Below is my December 12th ballot for the 19th annual Online Film Critics Society Awards honoring movies released domestically in the United States during the 2015 calendar year. Group winners are highlighted in red. Best Picture #1 Inside Out . #2 Carol . #3 Spotlight . #4 Ex Machina . #5 Mad Max Fury Road #6 Brooklyn #7 The Revenant #8 Room #9 The Martian #10 Sicario Best Animated Film #1 Inside Out . #2 Shaun the Sheep Movie #3 Anomalisa . #4 The Peanuts Movie #5 The Good Dinosaur…

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REVIEW: James White [2015]

“It’s okay to be sad” It begins and ends with a face of pain—the titular James White‘s (Christopher Abbott). We see that something is eating away at him, trapping him inside himself so imbibing drugs, alcohol, and sex is his only reprieve. We also know he’ll eventually recover even before family friend Ben (Ron Livingston) says so aloud. James isn’t okay now and won’t be by the conclusion of Josh Mond‘s semi-autobiographical work, but he’ll at least be in a better position to begin the healing process. It’s ultimately something…

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REVIEW: Rabbit Hole [2010]

“Why didn’t he just make another angel?” Everyone copes with tragedy differently. Some may go to group therapy sessions and slowly peel away at their grief while others do the same around them; some bottle it all up as though they are going through the pain alone, eventually seeing the pent up anger released all at once to an undeserved receipt of whomever is in the crossfire; and others might even attempt to talk with those involved in the event, whether victims or killers, to reconcile guilt, revenge, or give…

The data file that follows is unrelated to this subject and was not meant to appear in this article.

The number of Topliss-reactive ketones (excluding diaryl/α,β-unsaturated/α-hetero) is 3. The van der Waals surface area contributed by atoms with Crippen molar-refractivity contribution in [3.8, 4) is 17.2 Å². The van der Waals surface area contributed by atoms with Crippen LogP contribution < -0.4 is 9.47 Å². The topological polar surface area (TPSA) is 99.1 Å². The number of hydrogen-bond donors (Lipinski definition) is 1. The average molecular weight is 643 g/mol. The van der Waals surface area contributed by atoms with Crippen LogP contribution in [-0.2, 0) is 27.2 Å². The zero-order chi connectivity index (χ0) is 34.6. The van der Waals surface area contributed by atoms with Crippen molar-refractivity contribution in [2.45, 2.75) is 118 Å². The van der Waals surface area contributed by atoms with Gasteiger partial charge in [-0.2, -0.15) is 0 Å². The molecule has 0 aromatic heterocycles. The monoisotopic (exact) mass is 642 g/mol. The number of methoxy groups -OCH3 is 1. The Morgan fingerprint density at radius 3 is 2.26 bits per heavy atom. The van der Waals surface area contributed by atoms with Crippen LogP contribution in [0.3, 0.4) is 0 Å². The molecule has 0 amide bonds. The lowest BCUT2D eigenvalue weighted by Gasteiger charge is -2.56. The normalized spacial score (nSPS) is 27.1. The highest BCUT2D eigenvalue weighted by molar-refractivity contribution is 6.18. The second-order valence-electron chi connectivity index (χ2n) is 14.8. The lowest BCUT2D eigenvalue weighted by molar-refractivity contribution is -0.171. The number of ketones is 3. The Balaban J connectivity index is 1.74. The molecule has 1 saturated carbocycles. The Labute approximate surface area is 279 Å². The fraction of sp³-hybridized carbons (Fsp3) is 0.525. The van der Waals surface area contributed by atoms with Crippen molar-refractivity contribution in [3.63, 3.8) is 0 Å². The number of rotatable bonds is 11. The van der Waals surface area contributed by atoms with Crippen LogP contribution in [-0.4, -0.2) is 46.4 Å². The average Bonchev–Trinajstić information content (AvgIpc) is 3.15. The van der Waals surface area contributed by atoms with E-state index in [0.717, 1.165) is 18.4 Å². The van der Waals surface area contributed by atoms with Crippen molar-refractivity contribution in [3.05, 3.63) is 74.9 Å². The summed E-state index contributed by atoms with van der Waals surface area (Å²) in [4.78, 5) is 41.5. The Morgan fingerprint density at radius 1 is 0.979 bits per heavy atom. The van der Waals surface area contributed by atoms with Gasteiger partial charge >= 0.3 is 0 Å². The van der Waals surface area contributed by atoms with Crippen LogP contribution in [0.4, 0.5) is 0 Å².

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REVIEW: Sex and the City 2 [2010]

“Somewhere between wild sex and a baby” Remember your wild thought of what Liza Minnelli would look like jiving and grooving while singing Beyoncé’s “Single Ladies (Put a Ring On It)”? You know the dream that’s haunted you since Sasha Fierce’s hook took over the airwaves two short years ago—or was that a nightmare? Either way, boy did Sex and the City 2 burn the vision to my retinas just twenty or so minutes in. I’m not sure I ever really recovered from it. Sure there was tacky, ugly fabric…

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REVIEW: Let It Ride [1989]

“This is just taking advantage of an extraordinary business opportunity” I sometimes forget how blatant music was used in films of the 1980s. Let It Ride may have been made in 1989, but it did not leave that trend behind quite yet. Not only do the cheesy rock ballads come through at the start, the montage shots behind the credits are graced with one that has the title in the lyrics. That’s just how Hollywood rolled in the 80s, and the process recalled those films of John Hughes, a man…

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REVIEW: Sex and the City [2008]

“The last single girl” I learn something new everyday. Here I thought the feature adaptation of the immensely popular HBO show “Sex and the City” was written and directed by its creator Michael Patrick King. After a little research, I come to find that King was only a producer on the show, with only 31 writing credits as opposed to the full 94 for real creator Darren Star and literary basis Candace Bushnell. Despite this, though, it would seem that King is now the driving force behind Carrie Bradshaw and…